Before children are about 4 years old, they don’t understand that their view of an object and someone else’s view of that object might be different. In other words, young children have trouble understanding that people might have different perceptions of the same object. By around age 4, they gain a better understanding of the different visual perspectives people may have. In one experiment, a picture of a turtle was placed in the middle of a table between an adult and a child. To the adult, the turtle appeared upside down, while to the child, it appeared to be on its feet. By age 4, children could describe the adult’s view of the turtle, and they understood that their view of it differed from the adult’s.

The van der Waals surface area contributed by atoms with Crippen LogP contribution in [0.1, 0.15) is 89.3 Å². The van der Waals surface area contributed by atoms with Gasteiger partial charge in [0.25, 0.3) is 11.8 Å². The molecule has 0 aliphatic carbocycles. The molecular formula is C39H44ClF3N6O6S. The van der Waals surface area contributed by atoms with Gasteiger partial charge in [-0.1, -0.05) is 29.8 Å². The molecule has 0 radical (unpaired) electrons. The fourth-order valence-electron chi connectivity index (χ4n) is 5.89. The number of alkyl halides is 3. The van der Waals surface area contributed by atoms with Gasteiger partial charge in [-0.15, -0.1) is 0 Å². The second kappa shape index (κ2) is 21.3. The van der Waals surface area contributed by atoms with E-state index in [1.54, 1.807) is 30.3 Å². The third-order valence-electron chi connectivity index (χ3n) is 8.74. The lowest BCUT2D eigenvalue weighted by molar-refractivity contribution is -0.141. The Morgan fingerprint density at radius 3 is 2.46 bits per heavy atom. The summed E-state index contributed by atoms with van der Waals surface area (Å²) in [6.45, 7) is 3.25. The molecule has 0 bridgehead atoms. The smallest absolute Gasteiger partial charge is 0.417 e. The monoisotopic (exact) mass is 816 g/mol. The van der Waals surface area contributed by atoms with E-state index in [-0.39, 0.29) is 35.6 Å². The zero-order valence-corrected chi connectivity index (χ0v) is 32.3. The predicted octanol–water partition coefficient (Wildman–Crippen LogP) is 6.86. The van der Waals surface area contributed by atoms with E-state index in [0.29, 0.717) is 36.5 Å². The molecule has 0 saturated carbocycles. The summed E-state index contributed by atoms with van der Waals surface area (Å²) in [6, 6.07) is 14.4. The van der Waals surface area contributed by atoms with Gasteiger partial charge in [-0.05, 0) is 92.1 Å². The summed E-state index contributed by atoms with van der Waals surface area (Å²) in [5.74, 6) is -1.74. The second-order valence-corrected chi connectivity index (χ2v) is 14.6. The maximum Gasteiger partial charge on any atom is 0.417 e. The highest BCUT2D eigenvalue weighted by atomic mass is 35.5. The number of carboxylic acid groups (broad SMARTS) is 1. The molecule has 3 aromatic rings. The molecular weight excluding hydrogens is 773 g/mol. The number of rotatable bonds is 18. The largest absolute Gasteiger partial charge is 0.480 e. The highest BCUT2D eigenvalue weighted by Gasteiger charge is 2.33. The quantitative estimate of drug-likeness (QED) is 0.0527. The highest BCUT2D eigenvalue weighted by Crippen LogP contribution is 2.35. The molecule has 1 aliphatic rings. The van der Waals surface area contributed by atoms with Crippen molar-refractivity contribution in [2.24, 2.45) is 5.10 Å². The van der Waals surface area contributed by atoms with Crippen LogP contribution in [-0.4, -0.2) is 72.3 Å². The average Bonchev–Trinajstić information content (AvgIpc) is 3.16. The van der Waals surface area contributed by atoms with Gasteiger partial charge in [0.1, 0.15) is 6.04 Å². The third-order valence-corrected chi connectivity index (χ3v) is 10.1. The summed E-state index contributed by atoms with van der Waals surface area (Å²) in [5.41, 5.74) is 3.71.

Masangkay, Z. S., McCluskey, K. A., McIntyre, C. W., Sims-Knight, J., Vaughn, B. E., & Flavell, J. H. (1974). The early development of inferences about the visual percepts of others. Child Development, 45, 237